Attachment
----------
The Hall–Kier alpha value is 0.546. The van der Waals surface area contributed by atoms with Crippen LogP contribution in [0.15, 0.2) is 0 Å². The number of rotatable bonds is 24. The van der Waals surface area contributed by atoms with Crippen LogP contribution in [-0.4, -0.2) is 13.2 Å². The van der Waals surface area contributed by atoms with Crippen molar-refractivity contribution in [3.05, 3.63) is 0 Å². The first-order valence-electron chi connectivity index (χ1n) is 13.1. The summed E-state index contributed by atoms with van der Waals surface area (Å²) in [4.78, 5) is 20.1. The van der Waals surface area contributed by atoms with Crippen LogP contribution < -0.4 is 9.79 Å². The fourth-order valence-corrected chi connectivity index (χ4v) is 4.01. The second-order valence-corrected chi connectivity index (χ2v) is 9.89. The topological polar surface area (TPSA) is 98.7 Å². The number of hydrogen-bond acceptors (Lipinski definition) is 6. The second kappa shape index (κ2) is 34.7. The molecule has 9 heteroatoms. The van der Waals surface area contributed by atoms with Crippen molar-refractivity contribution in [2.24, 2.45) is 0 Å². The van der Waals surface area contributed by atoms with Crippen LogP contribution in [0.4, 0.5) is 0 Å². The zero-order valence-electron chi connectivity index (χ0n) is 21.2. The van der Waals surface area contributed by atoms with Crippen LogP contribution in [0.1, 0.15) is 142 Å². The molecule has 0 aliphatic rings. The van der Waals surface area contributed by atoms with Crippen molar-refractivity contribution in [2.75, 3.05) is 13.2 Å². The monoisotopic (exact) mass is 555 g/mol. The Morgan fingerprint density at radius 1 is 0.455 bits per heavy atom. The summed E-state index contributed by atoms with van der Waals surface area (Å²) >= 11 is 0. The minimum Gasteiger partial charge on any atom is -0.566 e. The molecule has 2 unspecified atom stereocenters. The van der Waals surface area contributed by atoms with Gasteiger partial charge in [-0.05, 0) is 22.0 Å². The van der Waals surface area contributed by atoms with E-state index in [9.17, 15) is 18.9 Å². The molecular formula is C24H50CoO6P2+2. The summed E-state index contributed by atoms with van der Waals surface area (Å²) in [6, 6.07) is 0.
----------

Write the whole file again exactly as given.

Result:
The Hall–Kier alpha value is 0.546. The van der Waals surface area contributed by atoms with Crippen LogP contribution in [0.15, 0.2) is 0 Å². The number of rotatable bonds is 24. The van der Waals surface area contributed by atoms with Crippen LogP contribution in [-0.4, -0.2) is 13.2 Å². The van der Waals surface area contributed by atoms with Crippen molar-refractivity contribution in [3.05, 3.63) is 0 Å². The first-order valence-electron chi connectivity index (χ1n) is 13.1. The summed E-state index contributed by atoms with van der Waals surface area (Å²) in [4.78, 5) is 20.1. The van der Waals surface area contributed by atoms with Crippen LogP contribution < -0.4 is 9.79 Å². The fourth-order valence-corrected chi connectivity index (χ4v) is 4.01. The second-order valence-corrected chi connectivity index (χ2v) is 9.89. The topological polar surface area (TPSA) is 98.7 Å². The number of hydrogen-bond acceptors (Lipinski definition) is 6. The second kappa shape index (κ2) is 34.7. The molecule has 9 heteroatoms. The van der Waals surface area contributed by atoms with Crippen molar-refractivity contribution in [2.24, 2.45) is 0 Å². The van der Waals surface area contributed by atoms with Crippen LogP contribution in [0.4, 0.5) is 0 Å². The zero-order valence-electron chi connectivity index (χ0n) is 21.2. The van der Waals surface area contributed by atoms with Crippen LogP contribution in [0.1, 0.15) is 142 Å². The molecule has 0 aliphatic rings. The van der Waals surface area contributed by atoms with Crippen molar-refractivity contribution in [2.75, 3.05) is 13.2 Å². The monoisotopic (exact) mass is 555 g/mol. The Morgan fingerprint density at radius 1 is 0.455 bits per heavy atom. The summed E-state index contributed by atoms with van der Waals surface area (Å²) >= 11 is 0. The minimum Gasteiger partial charge on any atom is -0.566 e. The molecule has 2 unspecified atom stereocenters. The van der Waals surface area contributed by atoms with Gasteiger partial charge in [-0.05, 0) is 22.0 Å². The van der Waals surface area contributed by atoms with E-state index in [9.17, 15) is 18.9 Å². The molecular formula is C24H50CoO6P2+2. The summed E-state index contributed by atoms with van der Waals surface area (Å²) in [6, 6.07) is 0.